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U. of Texas Grad Student on Trial in Iran
A University of Texas at Austin doctoral student is headed to trial today in his native Iran on charges of espionage, according to Science.
Omid Kokabee, 29, who had been studying optics in the physics department, traveled home to Iran during winter break and was detained in late January or early February. When he did not return for classes, faculty members grew concerned, only to find that Kokabee had been detained on suspicion of colluding with the Central Intelligence Agency and giving American officials intelligence on Iran's nuclear technology, according to the magazine report.
Under Iran’s penal code, charges related to espionage can carry the death penalty.
The American Physical Society and the American Optical Society, along with several international groups (European Optical Society and the international optics society SPIE) have made public pleas for Kokabee's release from prison. Nearly 800 people have signed an online petition calling for his release.
The American Physical Society’s letter implored the Iranian government to release Kokabee, citing the vast differences in optical and nuclear physics.
“Mr. Kokabee has no training in nuclear physics, is not politically active and is not associated with any political movement in Iran,” the letter states. “Rather, his primary concerns were his science studies in the field of optics. This area of physics has essentially no overlap with nuclear technology.”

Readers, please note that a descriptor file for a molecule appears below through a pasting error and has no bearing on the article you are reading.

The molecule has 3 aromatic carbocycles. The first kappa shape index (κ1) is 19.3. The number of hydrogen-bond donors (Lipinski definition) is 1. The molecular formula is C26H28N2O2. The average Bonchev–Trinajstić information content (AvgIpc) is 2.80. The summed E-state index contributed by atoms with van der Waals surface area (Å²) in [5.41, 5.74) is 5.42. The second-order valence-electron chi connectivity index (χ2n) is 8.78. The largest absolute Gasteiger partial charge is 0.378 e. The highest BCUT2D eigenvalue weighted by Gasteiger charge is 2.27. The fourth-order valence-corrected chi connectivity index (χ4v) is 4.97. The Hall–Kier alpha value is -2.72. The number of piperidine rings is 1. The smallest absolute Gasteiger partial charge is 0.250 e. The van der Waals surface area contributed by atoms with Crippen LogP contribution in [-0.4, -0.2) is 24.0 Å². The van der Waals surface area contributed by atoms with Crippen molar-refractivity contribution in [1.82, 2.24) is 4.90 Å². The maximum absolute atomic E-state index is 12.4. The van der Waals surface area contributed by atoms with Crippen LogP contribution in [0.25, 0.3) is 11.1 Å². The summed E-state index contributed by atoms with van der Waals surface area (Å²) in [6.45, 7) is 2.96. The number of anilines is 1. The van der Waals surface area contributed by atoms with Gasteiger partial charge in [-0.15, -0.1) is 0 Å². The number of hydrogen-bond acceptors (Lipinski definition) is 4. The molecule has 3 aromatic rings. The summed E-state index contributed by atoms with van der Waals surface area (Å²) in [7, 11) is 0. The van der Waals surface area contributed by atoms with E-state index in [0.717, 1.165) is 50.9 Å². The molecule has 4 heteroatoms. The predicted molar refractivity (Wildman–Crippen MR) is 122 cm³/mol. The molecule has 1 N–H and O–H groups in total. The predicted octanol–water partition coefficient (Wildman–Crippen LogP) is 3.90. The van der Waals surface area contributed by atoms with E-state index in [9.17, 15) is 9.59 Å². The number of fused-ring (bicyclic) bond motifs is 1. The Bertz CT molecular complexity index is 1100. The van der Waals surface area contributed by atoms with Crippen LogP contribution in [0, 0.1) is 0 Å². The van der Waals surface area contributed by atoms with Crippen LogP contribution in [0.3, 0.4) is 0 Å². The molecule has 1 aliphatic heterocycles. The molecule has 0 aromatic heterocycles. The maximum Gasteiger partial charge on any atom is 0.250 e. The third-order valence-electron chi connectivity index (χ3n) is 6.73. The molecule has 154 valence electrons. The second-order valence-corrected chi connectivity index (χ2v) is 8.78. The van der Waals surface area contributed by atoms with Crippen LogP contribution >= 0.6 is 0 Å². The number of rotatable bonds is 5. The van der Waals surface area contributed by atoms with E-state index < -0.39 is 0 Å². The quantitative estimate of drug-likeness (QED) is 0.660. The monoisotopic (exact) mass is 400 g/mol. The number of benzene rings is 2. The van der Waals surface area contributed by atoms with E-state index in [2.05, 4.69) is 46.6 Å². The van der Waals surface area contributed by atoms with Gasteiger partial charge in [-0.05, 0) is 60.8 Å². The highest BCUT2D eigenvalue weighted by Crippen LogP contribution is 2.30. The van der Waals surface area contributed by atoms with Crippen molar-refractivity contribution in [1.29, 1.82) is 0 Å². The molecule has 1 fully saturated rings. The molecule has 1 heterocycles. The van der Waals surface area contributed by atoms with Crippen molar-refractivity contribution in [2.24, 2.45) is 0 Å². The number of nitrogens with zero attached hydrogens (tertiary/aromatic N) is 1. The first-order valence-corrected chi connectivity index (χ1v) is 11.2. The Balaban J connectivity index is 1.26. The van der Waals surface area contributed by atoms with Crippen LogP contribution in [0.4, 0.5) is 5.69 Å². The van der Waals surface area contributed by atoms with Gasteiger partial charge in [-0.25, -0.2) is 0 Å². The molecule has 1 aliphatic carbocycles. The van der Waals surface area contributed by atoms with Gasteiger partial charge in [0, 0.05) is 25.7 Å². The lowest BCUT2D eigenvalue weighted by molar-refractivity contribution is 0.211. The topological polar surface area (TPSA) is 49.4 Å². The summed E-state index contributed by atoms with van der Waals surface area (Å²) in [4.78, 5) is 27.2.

A representative of the Interests Section of the Islamic Republic of Iran, which represents Iran in Washington, had no comment on the situation.
John Keto, the university’s physics department’s graduate adviser, said Kokabee is a respected physics student and stayed away from political talk. “They charged him with communicating with a hostile foreign government, which I assume means that every Iranian student in the United States would be guilty of this crime,” he said.
The months-long detainment and impending trial have had a chilling effect on other Iranian students at the university, Keto said. Many have said they are concerned about traveling home and will be watching Kokabee's trial with much anxiety, he said.
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